- To play, students are shown a rhythm pattern that they must tap out on a green button. They hold down for longer notes and don’t play for rests. Background music helps them keep a tempo (I find that headphones help students stay on track). Note: Students have to firmly tap the green button for it to count their play.
3. Rhythm Race – Note Counting Version
- Students have to add up the number of beats/counts on a card in order to move forward that number of spaces. They move backwards when they get a rest card! There are fun cards that cause skipping turns that the students particularly enjoy. There are several levels and can be found as a bundle on my TpT store or individually. (Level 1 is a FREEBIE!)
4. Rhythm Race – Note Naming Version
- Students have to match the term on the card with a symbol on the board; they get to move forward to that spot! There are fun cards that cause skipping turns that the students particularly enjoy. There are several levels and can be found as a bundle on my TpT store or individually.
- I used the plans by Amy Abbott to build 3 sets of Rhythm Ladders. Some minor modifications were made to make the ladders shorter and I slit my pool noodles lengthways so they could be removed without taking the whole thing apart. I also glued mine together because unglued they were falling apart!
- In the game I created, one student will be the caller and call out rhythms to the other students. (I made cards that had the counts on them such as “1, 2&, 3&, 4.” Students have to race to make their rhythm ladder match what they hear. Students create rhythms by rotating pool noodles.
6. Don’t Spill the Rhythms! – You can purchase the instructions and game cards here!
- I bought the game Don’t Spill the Beans and wrote a music note on each bean. Then I Mod Podged over my writing to make sure it didn’t rub off!
- Students must distribute the beans evenly to everyone. Leftover beans go on the pot. Then they draw cards and put the corresponding bean on the pot. (i.e. note says “Quarter Note” then they have to find a bean with a picture of a quarter note).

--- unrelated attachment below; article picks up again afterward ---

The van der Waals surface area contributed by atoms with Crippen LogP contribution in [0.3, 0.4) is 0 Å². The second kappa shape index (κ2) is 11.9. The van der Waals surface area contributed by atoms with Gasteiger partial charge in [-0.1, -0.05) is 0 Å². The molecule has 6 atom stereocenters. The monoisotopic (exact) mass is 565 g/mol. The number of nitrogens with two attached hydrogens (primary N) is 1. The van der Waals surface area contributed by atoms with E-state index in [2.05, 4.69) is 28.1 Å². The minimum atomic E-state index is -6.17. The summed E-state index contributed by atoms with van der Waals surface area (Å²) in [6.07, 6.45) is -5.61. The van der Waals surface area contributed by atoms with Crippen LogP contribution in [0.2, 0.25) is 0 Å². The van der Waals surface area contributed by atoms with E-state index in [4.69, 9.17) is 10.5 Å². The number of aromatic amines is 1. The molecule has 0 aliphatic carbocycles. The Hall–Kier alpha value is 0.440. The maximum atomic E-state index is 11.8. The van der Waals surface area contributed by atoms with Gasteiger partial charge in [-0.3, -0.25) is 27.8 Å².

- If they don’t have a bean or mis-identify a bean, they skip their turn.
- If the pot dumps they have to take the beans.
- The winner is the person who gets rid of all their beans!
7. Don’t Break the Notes! – You can purchase the instructions and game cards here!
- I bought the game Don’t Break the Ice! and wrote musical notes on each piece. Then I Mod Podged over my writing to make sure it didn’t rub off!
- Students draw cards and tap out the corresponding note on the board (i.e. note says “Quarter Note” then they have to tap out the ice with a quarter note on it).
- When they break the ice and the bear falls, the game is over.
- This is a game of elimination – like a tournament. When you lose, you are out the next round.
- The winner is the person who never causes the bear to fall.
What kind of centers do YOU do? I would love to hear about it!
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Wrapping Things Up
My final advice? When in doubt, bake cookies! (Pillsbury makes an excellent pull apart cookie dough, I must say). A dozen cookies on someone’s desk can make them feel warm and gooey inside (pun intended). This strategy has been around since the beginning of time and is a tried and true method.
If you are new at school and looking for lessons for the first day, you might also enjoy this post on first day lesson plans!
Who did I miss? Any other key people in school we should add?